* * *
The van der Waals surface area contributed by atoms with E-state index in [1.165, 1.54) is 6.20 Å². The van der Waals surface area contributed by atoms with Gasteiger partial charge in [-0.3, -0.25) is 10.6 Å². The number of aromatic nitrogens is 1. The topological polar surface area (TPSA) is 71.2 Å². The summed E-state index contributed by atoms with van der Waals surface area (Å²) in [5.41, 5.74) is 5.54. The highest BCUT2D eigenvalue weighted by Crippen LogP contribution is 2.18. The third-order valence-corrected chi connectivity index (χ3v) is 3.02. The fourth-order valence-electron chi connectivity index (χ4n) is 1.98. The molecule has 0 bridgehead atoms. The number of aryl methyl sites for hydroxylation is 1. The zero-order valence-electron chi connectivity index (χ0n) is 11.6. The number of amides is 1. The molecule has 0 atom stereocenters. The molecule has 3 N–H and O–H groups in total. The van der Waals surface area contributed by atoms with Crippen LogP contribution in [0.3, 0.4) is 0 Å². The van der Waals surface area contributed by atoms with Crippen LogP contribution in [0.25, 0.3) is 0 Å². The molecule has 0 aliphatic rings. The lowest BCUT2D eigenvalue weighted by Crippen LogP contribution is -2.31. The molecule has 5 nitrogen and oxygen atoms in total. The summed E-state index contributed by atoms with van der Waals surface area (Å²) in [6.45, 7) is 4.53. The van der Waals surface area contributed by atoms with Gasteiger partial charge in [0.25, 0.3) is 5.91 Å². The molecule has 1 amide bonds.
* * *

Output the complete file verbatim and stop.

The van der Waals surface area contributed by atoms with E-state index in [1.165, 1.54) is 6.20 Å². The van der Waals surface area contributed by atoms with Gasteiger partial charge in [-0.3, -0.25) is 10.6 Å². The number of aromatic nitrogens is 1. The topological polar surface area (TPSA) is 71.2 Å². The summed E-state index contributed by atoms with van der Waals surface area (Å²) in [5.41, 5.74) is 5.54. The highest BCUT2D eigenvalue weighted by Crippen LogP contribution is 2.18. The third-order valence-corrected chi connectivity index (χ3v) is 3.02. The fourth-order valence-electron chi connectivity index (χ4n) is 1.98. The molecule has 0 bridgehead atoms. The number of aryl methyl sites for hydroxylation is 1. The zero-order valence-electron chi connectivity index (χ0n) is 11.6. The number of amides is 1. The molecule has 0 atom stereocenters. The molecule has 3 N–H and O–H groups in total. The van der Waals surface area contributed by atoms with Crippen LogP contribution in [0.3, 0.4) is 0 Å². The van der Waals surface area contributed by atoms with Crippen LogP contribution in [0.25, 0.3) is 0 Å². The molecule has 0 aliphatic rings. The lowest BCUT2D eigenvalue weighted by Crippen LogP contribution is -2.31. The molecule has 5 nitrogen and oxygen atoms in total. The summed E-state index contributed by atoms with van der Waals surface area (Å²) in [6.45, 7) is 4.53. The van der Waals surface area contributed by atoms with Gasteiger partial charge in [0.25, 0.3) is 5.91 Å². The molecule has 1 amide bonds.